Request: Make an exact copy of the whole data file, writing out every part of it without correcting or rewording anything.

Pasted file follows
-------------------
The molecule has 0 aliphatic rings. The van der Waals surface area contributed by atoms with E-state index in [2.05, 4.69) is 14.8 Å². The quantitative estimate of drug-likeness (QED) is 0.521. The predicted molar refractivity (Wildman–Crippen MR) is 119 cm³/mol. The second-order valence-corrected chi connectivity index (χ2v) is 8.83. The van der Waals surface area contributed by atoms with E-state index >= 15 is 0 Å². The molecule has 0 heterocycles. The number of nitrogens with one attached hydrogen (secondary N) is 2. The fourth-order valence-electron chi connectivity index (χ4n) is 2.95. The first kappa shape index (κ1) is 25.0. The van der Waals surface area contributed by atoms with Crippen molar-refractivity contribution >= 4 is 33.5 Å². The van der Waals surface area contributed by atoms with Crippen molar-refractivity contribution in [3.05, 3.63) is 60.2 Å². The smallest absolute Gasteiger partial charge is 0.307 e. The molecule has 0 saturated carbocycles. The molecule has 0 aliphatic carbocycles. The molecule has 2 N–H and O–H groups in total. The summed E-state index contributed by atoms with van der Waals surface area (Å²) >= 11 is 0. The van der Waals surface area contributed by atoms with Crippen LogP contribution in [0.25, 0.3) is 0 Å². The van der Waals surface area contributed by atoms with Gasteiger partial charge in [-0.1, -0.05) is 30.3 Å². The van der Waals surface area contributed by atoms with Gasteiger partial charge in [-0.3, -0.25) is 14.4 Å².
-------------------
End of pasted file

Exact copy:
The molecule has 0 aliphatic rings. The van der Waals surface area contributed by atoms with E-state index in [2.05, 4.69) is 14.8 Å². The quantitative estimate of drug-likeness (QED) is 0.521. The predicted molar refractivity (Wildman–Crippen MR) is 119 cm³/mol. The second-order valence-corrected chi connectivity index (χ2v) is 8.83. The van der Waals surface area contributed by atoms with E-state index >= 15 is 0 Å². The molecule has 0 heterocycles. The number of nitrogens with one attached hydrogen (secondary N) is 2. The fourth-order valence-electron chi connectivity index (χ4n) is 2.95. The first kappa shape index (κ1) is 25.0. The van der Waals surface area contributed by atoms with Crippen molar-refractivity contribution >= 4 is 33.5 Å². The van der Waals surface area contributed by atoms with Crippen molar-refractivity contribution in [3.05, 3.63) is 60.2 Å². The smallest absolute Gasteiger partial charge is 0.307 e. The molecule has 0 saturated carbocycles. The molecule has 0 aliphatic carbocycles. The molecule has 2 N–H and O–H groups in total. The summed E-state index contributed by atoms with van der Waals surface area (Å²) >= 11 is 0. The van der Waals surface area contributed by atoms with Crippen LogP contribution in [0.25, 0.3) is 0 Å². The van der Waals surface area contributed by atoms with Gasteiger partial charge in [-0.1, -0.05) is 30.3 Å². The van der Waals surface area contributed by atoms with Gasteiger partial charge in [-0.3, -0.25) is 14.4 Å².